Stocks slumped on Black Friday, extending the week's declines in the abbreviated post-Thanksgiving session. Both the Dow Jones Industrial Average (DJINDICES:^DJI) and the S&P 500 (SNPINDEX:^GSPC) lost about 0.7%.
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Oil stocks led the broader market lower along with crude oil prices -- with the SPDR S&P Oil & Gas Exploration & Production ETF (NYSEMKT:XOP) falling 3.6% -- despite signals from some OPEC countries of plans for another coordinated supply cut in the coming weeks. Elsewhere, retail stocks helped stem the indexes' losses, with the SPDR S&P Retail ETF (NYSEMKT:XRT) gaining 0.3%.
JD.com investors' worries are twofold
Shares of JD.com lost 5.3% -- making it the worst-performing stock listed on the Nasdaq -- driven by a combination of ongoing trade-war concerns between China and the U.S., as well as an update on the investigation of a rape allegation against its founding CEO, Richard Liu.
On the former, it certainly didn't help that Chinese stocks as a whole plunged on investor jitters ahead of a bilateral trade meeting at the G20 event next week between U.S. President Donald Trump and Chinese President Xi Jingping.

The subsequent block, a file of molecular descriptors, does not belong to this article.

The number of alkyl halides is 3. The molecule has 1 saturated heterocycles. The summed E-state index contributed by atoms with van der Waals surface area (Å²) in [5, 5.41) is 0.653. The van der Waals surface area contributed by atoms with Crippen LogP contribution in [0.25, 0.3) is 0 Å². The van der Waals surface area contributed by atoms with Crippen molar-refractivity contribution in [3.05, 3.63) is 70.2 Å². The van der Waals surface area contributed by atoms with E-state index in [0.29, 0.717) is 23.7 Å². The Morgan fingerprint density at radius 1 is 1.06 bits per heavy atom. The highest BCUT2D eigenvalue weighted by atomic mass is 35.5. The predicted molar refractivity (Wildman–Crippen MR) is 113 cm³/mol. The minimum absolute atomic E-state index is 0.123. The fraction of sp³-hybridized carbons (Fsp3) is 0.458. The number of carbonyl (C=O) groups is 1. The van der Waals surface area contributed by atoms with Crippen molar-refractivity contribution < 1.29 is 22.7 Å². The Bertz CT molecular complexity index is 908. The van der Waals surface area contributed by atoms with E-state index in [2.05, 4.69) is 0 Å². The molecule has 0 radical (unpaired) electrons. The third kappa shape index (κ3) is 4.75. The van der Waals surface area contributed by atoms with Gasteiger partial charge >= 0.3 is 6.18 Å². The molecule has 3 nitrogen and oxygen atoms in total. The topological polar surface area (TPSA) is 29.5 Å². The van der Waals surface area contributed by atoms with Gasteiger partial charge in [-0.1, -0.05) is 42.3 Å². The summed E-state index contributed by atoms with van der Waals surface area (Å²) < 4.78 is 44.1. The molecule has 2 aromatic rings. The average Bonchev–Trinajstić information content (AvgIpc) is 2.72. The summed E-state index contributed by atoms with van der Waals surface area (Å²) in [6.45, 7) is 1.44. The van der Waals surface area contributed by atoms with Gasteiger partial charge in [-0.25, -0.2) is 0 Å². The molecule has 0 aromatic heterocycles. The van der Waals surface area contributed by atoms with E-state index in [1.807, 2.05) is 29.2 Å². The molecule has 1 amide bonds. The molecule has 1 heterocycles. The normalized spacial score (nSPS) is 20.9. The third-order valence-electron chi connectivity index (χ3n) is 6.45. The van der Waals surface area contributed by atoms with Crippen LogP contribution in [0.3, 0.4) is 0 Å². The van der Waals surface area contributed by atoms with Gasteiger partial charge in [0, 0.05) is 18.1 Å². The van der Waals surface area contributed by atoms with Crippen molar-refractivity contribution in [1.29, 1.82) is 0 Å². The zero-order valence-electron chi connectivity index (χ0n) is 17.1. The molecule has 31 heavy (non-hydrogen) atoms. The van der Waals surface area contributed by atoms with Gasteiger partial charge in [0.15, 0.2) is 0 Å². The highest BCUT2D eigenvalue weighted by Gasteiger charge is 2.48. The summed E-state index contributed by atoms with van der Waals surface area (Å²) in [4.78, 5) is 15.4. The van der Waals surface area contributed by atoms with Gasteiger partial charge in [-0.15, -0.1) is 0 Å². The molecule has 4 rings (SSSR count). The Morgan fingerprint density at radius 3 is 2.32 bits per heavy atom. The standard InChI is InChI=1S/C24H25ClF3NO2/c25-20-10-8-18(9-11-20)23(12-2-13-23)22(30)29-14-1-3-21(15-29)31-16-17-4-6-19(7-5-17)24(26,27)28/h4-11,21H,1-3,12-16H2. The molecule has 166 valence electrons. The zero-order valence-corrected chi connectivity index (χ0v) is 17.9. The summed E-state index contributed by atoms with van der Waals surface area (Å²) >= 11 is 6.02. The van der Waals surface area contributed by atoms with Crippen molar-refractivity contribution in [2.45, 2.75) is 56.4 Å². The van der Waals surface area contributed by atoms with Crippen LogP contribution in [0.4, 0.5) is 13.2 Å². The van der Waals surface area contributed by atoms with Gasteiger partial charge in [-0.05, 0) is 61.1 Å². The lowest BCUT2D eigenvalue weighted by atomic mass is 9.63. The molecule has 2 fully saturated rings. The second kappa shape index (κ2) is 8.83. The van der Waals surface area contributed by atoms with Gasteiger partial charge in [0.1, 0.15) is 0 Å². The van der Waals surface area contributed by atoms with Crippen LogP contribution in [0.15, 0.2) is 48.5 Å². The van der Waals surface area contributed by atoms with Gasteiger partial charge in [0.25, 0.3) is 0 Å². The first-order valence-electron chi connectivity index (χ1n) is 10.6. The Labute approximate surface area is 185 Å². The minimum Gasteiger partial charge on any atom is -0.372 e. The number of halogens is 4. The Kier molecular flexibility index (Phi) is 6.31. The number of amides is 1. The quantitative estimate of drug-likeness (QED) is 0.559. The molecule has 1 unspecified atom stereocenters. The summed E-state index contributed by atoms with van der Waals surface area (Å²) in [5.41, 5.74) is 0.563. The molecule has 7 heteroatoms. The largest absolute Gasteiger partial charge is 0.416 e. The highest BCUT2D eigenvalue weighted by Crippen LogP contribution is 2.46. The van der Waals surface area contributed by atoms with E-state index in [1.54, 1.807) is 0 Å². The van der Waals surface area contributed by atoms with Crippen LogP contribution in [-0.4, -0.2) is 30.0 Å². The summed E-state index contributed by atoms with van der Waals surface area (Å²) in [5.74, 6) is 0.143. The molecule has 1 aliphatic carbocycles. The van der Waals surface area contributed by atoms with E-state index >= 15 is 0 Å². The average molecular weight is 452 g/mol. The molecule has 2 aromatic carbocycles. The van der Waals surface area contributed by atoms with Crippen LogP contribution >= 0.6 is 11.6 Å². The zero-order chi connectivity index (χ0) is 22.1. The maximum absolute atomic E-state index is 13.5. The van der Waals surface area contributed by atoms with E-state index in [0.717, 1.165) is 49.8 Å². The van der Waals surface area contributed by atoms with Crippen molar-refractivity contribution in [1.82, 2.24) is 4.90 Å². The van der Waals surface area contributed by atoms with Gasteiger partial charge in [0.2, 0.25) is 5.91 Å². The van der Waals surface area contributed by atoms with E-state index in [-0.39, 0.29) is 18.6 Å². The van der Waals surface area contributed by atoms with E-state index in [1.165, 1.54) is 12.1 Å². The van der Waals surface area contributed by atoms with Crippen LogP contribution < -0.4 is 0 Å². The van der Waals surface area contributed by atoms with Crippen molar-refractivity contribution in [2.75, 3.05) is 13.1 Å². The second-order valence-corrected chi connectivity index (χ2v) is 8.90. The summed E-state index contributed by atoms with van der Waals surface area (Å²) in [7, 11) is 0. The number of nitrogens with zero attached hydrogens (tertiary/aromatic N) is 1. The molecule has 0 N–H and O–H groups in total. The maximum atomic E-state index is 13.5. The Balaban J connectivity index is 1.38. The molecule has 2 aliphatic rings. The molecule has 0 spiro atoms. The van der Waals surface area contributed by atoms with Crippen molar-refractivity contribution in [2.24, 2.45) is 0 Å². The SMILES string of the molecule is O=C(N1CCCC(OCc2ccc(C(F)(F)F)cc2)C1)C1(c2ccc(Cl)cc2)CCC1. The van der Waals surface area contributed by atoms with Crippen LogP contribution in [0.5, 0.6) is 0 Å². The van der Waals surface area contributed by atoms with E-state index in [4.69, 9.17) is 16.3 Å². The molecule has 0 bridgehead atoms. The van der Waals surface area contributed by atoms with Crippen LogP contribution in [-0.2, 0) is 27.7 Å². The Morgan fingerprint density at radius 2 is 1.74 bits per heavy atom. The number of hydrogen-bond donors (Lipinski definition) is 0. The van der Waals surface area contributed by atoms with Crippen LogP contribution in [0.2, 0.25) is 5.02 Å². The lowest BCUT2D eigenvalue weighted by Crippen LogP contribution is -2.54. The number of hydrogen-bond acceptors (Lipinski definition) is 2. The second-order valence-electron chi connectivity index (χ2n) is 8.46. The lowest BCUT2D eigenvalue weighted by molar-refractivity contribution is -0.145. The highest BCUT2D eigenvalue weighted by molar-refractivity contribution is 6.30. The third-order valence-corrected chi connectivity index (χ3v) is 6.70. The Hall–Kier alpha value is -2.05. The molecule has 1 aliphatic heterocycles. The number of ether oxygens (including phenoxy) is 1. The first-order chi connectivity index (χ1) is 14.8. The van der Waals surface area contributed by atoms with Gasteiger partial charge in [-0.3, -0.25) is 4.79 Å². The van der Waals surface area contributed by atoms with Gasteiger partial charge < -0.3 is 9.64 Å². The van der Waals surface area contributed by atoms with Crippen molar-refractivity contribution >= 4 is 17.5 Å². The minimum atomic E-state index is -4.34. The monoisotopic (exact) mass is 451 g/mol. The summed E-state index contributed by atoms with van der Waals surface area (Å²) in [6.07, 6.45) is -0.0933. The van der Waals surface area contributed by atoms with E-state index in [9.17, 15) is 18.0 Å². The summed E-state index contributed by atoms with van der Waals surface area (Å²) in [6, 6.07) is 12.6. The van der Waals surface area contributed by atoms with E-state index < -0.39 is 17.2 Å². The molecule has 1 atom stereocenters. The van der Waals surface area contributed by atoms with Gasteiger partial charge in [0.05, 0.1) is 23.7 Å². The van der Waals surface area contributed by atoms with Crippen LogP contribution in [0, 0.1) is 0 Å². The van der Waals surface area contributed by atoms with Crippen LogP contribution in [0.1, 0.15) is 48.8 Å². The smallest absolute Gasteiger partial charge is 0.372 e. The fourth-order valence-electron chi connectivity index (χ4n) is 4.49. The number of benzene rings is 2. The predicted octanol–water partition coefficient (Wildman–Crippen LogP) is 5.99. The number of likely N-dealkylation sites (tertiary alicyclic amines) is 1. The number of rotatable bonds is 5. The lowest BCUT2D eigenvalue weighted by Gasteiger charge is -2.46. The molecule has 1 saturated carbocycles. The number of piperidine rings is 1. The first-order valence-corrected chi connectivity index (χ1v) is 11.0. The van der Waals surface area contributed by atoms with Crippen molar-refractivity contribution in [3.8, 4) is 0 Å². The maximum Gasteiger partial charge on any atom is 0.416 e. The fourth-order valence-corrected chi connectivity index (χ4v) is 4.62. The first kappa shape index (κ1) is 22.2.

On the latter, Reuters revealed in an exclusive report late Wednesday that U.S. prosecutors are still grappling with evidence in an attempt to decide whether to push forward in the case against Liu concerning an incident that occurred in late August.
"Local prosecutors are weighing evidence that would move the case beyond a 'he said, she said' stalemate," according to Reuters' report. "Among the issues being considered by the Hennepin County Attorney's office: the divergent accounts of what happened that night, the initial determination by police that there was no crime, and the woman's early hesitance to press charges against Liu, Reuters has learned."
It's hardly surprising to see JD stock extending its recent decline as the market assumes a worst-case scenario for both situations.
Amazon brings Black Friday overseas
Meanwhile, shares of Amazon rose as much as 1.3% early in the session after the company reported "record levels" of shopping in the U.K., with over 100,000 toys and 60,000 beauty items purchased from the company's U.K. sites between midnight and midmorning.
This wouldn't be unusual for Amazon if it were talking about its core U.S. business, where the day after Thanksgiving is the busiest retail shopping day of the year and typically marks the start of the important holiday-shopping season. But for many shareholders, Amazon's relative strength in the U.K. today signals the early acceptance of "Black Friday" retail events in any number of potentially lucrative international markets.
But wasn't all smooth sailing. Amazon stock gave up its early gains to close down 1% following separate reports that thousands of union workers across Europe are striking to protest "inhuman conditions" at its warehouses.
John Mackey, CEO of Whole Foods Market, an Amazon subsidiary, is a member of The Motley Fool's board of directors. Steve Symington has no position in any of the stocks mentioned. The Motley Fool owns shares of and recommends Amazon and JD.com. The Motley Fool has a disclosure policy.